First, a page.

The Boy in the Striped Pajamas

…by John Boyne.

Set in the Nazi Germany era, this novel tells the story of a nine year old, Bruno. Bruno’s father, a Nazi commander, is relocated from Berlin to Auschwitz, where he is to supervise the concentration camp. Bruno gets extremely upset to leave behind his friends, grandparents and everyone / everything in Berlin. Once in Auschwitz, Bruno feels lonely given that there is no one his age around with whom he can play / spend time with…that is until he peeps out of his bedroom window and sees a fenced area far away where there are people – children and men – all wearing stripped pajamas.

Curious by nature, Bruno ventures into exploring more – he goes toward the fenced area one day and, to his surprise, finds a nine year old boy, Shmuel, sitting on the other side. They get to talking and a beautiful friendship blossoms over the course of the next year. Right when Bruno starts getting used to his life in Auschwitz, credits to his friend Shmuel, Bruno learns of a possibility of moving back to Berlin. As one last thing to do together before having to part ways, Shmuel and Bruno plan an exploration…

How their friendship grows. How two nine year olds experience life in extremes. How contrasting lives are on either side of the fence. What final adventure Bruno and Shmuel embark on. What happens next – one must read the novel to know.

I watched this movie after Psych Babbler recommended it, and I spent quite some time after that with a heavy heart. Months later, I decided I wanted to read the book just to experience the storytelling through a different medium. Again, once I finished reading the book, I found myself in tears. Simple, yet a powerful read, this heart wrenching tale will definitely leave anyone feeling sad.

This tragic tale is deep in so many levels – Bruno’s innocence, Shmuel’s virtue, and the way they find solace in each other, just to name a few. Although the author doesn’t write too graphically about the cruelty of the period, the way he delves into the tale through a nine year old’s point of view and develops his characters is enough for the readers to understand the underlying catastrophe.

It may seem a little unbelievable as to how so naïve Bruno is about what is going on around him, but that doesn’t in any way take away from the warmth one experiences while reading about the boys’ friendship and the pain that one goes through after reading about the disturbing incident. This is one of those stories that I know for sure will stay with me forever – it’s so awful that it makes my eyes misty every time I think of it.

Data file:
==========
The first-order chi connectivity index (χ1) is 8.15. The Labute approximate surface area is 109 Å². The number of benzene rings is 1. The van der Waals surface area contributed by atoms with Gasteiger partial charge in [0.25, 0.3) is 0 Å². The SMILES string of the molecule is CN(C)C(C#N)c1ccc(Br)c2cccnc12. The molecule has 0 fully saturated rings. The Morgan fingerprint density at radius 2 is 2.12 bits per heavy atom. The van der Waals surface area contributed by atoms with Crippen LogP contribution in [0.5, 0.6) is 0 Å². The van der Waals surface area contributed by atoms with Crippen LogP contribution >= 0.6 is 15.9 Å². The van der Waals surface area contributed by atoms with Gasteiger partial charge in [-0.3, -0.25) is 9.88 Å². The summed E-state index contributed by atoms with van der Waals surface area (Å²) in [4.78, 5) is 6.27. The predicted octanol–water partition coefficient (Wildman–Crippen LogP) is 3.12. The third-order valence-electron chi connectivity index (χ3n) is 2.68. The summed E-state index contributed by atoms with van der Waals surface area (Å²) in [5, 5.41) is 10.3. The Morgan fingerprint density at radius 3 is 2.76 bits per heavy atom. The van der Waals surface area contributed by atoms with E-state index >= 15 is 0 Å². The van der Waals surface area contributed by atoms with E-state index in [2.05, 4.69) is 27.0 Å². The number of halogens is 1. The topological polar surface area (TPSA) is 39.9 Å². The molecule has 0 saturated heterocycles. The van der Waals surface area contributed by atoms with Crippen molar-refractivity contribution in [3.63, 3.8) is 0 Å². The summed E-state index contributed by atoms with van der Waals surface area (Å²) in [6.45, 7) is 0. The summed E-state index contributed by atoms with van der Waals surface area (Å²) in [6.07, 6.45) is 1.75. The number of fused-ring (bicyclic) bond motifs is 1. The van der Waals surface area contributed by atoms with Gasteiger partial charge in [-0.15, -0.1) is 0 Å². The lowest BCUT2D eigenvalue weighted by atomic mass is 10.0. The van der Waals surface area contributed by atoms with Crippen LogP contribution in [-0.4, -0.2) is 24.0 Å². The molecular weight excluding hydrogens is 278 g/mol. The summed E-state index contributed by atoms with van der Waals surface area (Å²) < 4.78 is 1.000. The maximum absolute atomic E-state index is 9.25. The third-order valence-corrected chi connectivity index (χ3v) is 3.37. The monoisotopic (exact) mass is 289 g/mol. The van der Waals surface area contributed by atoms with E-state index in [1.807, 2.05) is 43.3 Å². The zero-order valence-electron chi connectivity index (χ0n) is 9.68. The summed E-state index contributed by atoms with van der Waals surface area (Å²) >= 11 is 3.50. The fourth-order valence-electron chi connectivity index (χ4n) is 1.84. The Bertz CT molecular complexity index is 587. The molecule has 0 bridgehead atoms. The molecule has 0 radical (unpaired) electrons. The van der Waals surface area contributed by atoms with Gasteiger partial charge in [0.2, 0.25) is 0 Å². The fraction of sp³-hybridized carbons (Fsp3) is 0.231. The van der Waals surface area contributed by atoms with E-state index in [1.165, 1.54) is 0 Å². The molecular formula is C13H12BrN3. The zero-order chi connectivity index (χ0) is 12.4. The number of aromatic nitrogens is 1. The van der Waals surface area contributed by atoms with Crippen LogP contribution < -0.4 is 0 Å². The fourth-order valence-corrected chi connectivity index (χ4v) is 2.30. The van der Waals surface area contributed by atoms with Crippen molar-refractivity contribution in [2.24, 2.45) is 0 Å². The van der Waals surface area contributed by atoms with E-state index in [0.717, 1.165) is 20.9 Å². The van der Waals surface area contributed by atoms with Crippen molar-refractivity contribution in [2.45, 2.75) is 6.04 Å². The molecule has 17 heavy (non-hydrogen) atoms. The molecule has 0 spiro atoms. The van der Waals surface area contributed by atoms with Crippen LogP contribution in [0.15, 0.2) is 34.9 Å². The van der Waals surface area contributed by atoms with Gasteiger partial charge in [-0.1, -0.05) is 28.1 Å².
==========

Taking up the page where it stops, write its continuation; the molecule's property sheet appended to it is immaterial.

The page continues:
Overall, a poignant tale that is a must read. Read the book or watch the movie – both are equally good as far as getting the essence of the story across – but definitely make sure you don’t miss out on this.

My rating: 5*.

*for the rating scale, click here.

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8 comments on “The Boy in the Striped Pajamas

  1. UmaS says:

    I really want to read this….

  2. Haven’t read the book…is it close the the movie? Loved loved loved the movie though…as you already know 🙂

  3. Scribbler says:

    wow kind of goose-bumps on me while I read the review and imagined two 9 year old boys…lifes extreme and all that…got to be nice for sure !

    A very nice review T 🙂

  4. Hey,

    it is a really great movie even though it was extremely sad! The only thing that was strange for me (as a German) was that the “Germans” in that movie had a british accent. Perhaps I should have watched it in German to make it more realistic for myself. But I honestly think that it is a well done movie showing the naiveté of kids and how unimportant religious or cultural differences are to them. Children just don’t care about these differences and I think that sometimes, we adult’s can take a leaf out of their book with regard to accepting differences!

    • Titaxy says:

      Exactly. To children, the purity of friendship, the bond of love remain unchanged because of the religious / cultural differences. I wonder when one loses that sense of innocence and ‘grows up’ to put forth those very differences before anything else.

      Thanks for stopping by, Little Appletree.

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